Since then I would prefer to buy a refurb'd T or X - and they are generally rock solid

        1. Peter Gathercole Silver badge

          Re: Price point

          I've been buying second user T series thinkpads for 20 years.

          Before that, I had two 365 and a 380 (from before the T- A- R- or X- banding), and I have to say that the 365's were seriously fragile (the keyboard was hinged to reveal the interchangeable CD or floppy drives and memory). The 380 was more robust but was insanely heavy.

          I had a 600 as an out-of-hours terminal, and this was the one that appeared to set the following T- series estetic.

          All of these devices had a trackpoint, and I think that there was one on the Thinkpad 700 series that were made in the mid '90s

          I've actually only stopped using the T20 that was my first personal T- series Thinkpad a few years ago (don't think I've thrown it away yet) but I still use a T23 as an always on stepping stone into my network from outside (it was acting as a full-blown firewall, but the Ethernet ports and processor were too slow when I had fibre broadband installed), and the fact that it has a serial port allowed me to talk to the service processor in my RS/6000 43P allowing me to turn it on remotely.

      2. 45RPM Silver badge

        Re: Price point

        Shows what an ignoramus I am doesn’t it - I didn’t even know that they had budget kit as an option. How spoiled am I?

      3. Anonymous Coward
        Anonymous Coward

        Re: Price point

        Agreed. I only buy the T and P series. I’ve heard horror stories about the budget series.

        So far so good. Not any issues at all!

      4. spold Silver badge

        Re: Price point

        I still have my T430s that is 7+ years old. The T series has always been the most dependable, unlike the cheapo E series (bargepole territory). While slim, being carbon fibre enhanced it is a tough as old boots. I've taken it seven times around the world (literally) on trips to China, uncountable numbers of transatlantics... it's been stuffed under airplane seats and crammed into luggage racks. I've probably hit a number of irritating junior consultants with it ;-) If you spec' them well at the start they last for donkey's. Yes I have another nice new shiny blade thing but these are business workhorses.Only thing I had to do last year was swap out the HDD for a SDD, should keep it going for a while longer.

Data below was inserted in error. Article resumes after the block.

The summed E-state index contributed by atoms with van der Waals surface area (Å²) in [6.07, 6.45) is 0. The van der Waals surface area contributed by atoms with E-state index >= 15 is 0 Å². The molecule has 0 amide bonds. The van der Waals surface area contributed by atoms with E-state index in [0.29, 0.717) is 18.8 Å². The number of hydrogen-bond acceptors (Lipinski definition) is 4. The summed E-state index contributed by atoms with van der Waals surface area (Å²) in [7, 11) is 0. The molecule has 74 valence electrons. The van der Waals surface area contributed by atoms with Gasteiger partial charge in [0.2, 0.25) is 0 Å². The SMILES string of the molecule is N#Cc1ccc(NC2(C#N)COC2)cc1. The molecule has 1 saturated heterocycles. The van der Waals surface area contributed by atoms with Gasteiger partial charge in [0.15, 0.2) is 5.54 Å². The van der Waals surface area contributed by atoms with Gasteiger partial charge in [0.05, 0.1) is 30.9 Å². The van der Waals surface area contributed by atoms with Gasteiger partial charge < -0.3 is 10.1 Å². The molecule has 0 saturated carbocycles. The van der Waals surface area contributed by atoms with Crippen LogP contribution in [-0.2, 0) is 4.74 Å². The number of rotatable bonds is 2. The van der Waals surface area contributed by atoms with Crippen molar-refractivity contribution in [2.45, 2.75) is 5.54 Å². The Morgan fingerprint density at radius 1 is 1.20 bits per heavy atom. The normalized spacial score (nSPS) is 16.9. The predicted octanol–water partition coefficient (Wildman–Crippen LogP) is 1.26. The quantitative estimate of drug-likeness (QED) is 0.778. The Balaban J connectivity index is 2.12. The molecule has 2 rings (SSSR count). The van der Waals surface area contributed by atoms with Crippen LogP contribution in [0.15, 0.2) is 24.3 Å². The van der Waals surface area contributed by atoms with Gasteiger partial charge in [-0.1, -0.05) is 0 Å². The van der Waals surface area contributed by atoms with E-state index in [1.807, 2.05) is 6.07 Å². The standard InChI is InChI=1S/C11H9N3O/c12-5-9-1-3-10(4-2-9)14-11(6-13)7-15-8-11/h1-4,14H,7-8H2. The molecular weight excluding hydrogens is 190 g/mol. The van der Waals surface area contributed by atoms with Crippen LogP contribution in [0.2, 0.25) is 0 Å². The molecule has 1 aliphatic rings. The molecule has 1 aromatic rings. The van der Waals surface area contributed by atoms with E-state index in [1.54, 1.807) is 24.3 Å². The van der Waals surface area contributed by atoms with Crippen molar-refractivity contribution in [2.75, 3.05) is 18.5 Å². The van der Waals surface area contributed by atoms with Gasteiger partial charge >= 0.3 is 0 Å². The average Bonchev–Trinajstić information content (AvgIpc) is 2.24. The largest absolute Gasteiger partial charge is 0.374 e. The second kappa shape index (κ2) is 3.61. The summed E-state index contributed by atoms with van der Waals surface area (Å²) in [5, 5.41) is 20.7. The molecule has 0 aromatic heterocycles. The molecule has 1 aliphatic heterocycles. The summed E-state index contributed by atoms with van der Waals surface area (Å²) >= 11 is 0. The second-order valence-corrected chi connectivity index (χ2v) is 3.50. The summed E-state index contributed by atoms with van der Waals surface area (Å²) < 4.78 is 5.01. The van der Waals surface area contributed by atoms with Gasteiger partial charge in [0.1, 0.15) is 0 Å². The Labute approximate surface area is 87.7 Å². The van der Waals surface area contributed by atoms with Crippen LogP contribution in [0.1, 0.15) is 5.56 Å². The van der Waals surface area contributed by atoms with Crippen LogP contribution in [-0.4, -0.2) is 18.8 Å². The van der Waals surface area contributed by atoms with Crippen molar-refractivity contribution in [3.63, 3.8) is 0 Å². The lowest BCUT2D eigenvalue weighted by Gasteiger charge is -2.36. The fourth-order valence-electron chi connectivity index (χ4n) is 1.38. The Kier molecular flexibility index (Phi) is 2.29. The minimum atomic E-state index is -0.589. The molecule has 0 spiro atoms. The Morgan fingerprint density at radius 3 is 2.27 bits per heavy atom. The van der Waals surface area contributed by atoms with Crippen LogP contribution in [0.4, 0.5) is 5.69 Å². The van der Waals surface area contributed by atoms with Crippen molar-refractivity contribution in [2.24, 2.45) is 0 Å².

1. Dyspeptic Curmudgeon

          Re: Price point

          "I still have my T430s that is 7+ years old. "

          I'm running an X61 which I bought *used* in 2008. I have replaced the battery, upgraded the RAM, and switched to an SSD and it is still going strong. In fact, now that I think about it, it's had 3 different SSD's in it, each larger than the last (30 -> 128 -> 512 GB). Mine is the X61s with the tablet display and built-in pen storage. WIth the lockdown, it's not been getting a lot of love lately, however.

    2. Shadow Systems Silver badge

      At 45RPM, re: unparalleled...

      They are too unparalleled, I don't see a parallel port on any of them.

      I'll get my coat... =-)p

    3. Dave K

      I've had one, the Lenovo T440. The buttonless clickpad was truly awful, the screen on mine was very poor quality, and despite being a fairly standard sized laptop it only came with 2 USB ports, With my dock plugged into one port, it meant I was constantly jostling the remaining slot for my external drive and headset.

      The only redeeming feature of that machine was the keyboard. I still prefer Lenovo's classic keyboard, but their current ones are still some of the best keyboards currently available on laptops.

    4. Snake Silver badge

      Lenovo' craft

      It's pretty simple, really: If it doesn't say "ThinkPad" on the cover from Lenovo, you can ignore it.

      If it says "ThinkPad" on the cover, if it takes selling a kidney to get it, it'll probably be worth it.

  4. Anonymous Coward
    Anonymous Coward

    officially named a "pointing stick" by Lenovo

    It's unofficially called a G-spot because of where it is located.

    1. stungebag

      Re: officially named a "pointing stick" by Lenovo

      It's a nipple and always has been, hasn't it?

      1. Anonymous Coward
        Anonymous Coward

        Re: officially named a "pointing stick" by Lenovo


        Also explains why some people never use it.

        1. Anonymous Coward
          Anonymous Coward

          Re: officially named a "pointing stick" by Lenovo

          ... because they cannot find it.

  5. Anonymous Coward
    Anonymous Coward

    16GB LPDDR4x soldered.

    it seems lenovo have taken this route long time ago. As it did with others, equally unwelcome. Removable battery? sd-card slot? Oh come on, they're like so 2010 it's just embarrassing to even mention them. Never mind the weight either...

    p.s. and yes, I would like to swap my ram, as proven in my current, probably 3rd hand x220, which takes going over quadruple hoops to install 16gb ram. Soldered? Forget it :(

    1. fuzzie

      Re: 16GB LPDDR4x soldered.

      The reviewed model is the *s model, T14s. It's slightly more ultra-booky/streamlined and hence more of a stock configuration. Go for the non-s T14/T15 model and you have mixed ram, some soldered, some user upgradable. I have 16GB base/soldered + 8GB; can upgrade to the 16GB + 16/32GB. The non-s models also have wired Ethernet and HDMI. Battery, and many other parts, are user-replaceable. No special screws required, and conveniently documented in the public Hardware Manual.